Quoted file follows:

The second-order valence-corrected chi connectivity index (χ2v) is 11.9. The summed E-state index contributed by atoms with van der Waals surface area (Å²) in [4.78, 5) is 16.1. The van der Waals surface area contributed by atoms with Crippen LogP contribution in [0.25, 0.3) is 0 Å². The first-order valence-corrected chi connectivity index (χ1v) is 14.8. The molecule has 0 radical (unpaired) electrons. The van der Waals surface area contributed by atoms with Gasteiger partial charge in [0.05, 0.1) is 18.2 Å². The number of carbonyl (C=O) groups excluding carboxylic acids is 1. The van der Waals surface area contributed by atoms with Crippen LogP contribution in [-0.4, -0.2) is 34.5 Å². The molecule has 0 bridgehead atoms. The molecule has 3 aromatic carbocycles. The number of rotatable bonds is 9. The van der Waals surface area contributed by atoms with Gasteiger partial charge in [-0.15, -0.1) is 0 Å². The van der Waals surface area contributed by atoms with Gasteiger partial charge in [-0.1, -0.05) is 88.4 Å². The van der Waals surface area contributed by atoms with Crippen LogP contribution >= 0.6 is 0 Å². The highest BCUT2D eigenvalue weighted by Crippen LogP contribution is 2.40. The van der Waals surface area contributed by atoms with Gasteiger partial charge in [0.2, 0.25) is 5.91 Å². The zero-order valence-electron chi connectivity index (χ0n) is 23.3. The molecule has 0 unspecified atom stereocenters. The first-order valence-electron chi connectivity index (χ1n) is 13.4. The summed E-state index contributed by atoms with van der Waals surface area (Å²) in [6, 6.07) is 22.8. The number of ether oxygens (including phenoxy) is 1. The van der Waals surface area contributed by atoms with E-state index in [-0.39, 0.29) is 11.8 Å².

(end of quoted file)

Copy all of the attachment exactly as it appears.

The second-order valence-corrected chi connectivity index (χ2v) is 11.9. The summed E-state index contributed by atoms with van der Waals surface area (Å²) in [4.78, 5) is 16.1. The van der Waals surface area contributed by atoms with Crippen LogP contribution in [0.25, 0.3) is 0 Å². The first-order valence-corrected chi connectivity index (χ1v) is 14.8. The molecule has 0 radical (unpaired) electrons. The van der Waals surface area contributed by atoms with Gasteiger partial charge in [0.05, 0.1) is 18.2 Å². The number of carbonyl (C=O) groups excluding carboxylic acids is 1. The van der Waals surface area contributed by atoms with Crippen LogP contribution in [-0.4, -0.2) is 34.5 Å². The molecule has 0 bridgehead atoms. The molecule has 3 aromatic carbocycles. The number of rotatable bonds is 9. The van der Waals surface area contributed by atoms with Gasteiger partial charge in [-0.15, -0.1) is 0 Å². The van der Waals surface area contributed by atoms with Gasteiger partial charge in [-0.1, -0.05) is 88.4 Å². The van der Waals surface area contributed by atoms with Crippen LogP contribution >= 0.6 is 0 Å². The highest BCUT2D eigenvalue weighted by Crippen LogP contribution is 2.40. The van der Waals surface area contributed by atoms with Gasteiger partial charge in [0.2, 0.25) is 5.91 Å². The zero-order valence-electron chi connectivity index (χ0n) is 23.3. The molecule has 0 unspecified atom stereocenters. The first-order valence-electron chi connectivity index (χ1n) is 13.4. The summed E-state index contributed by atoms with van der Waals surface area (Å²) in [6, 6.07) is 22.8. The number of ether oxygens (including phenoxy) is 1. The van der Waals surface area contributed by atoms with E-state index in [-0.39, 0.29) is 11.8 Å².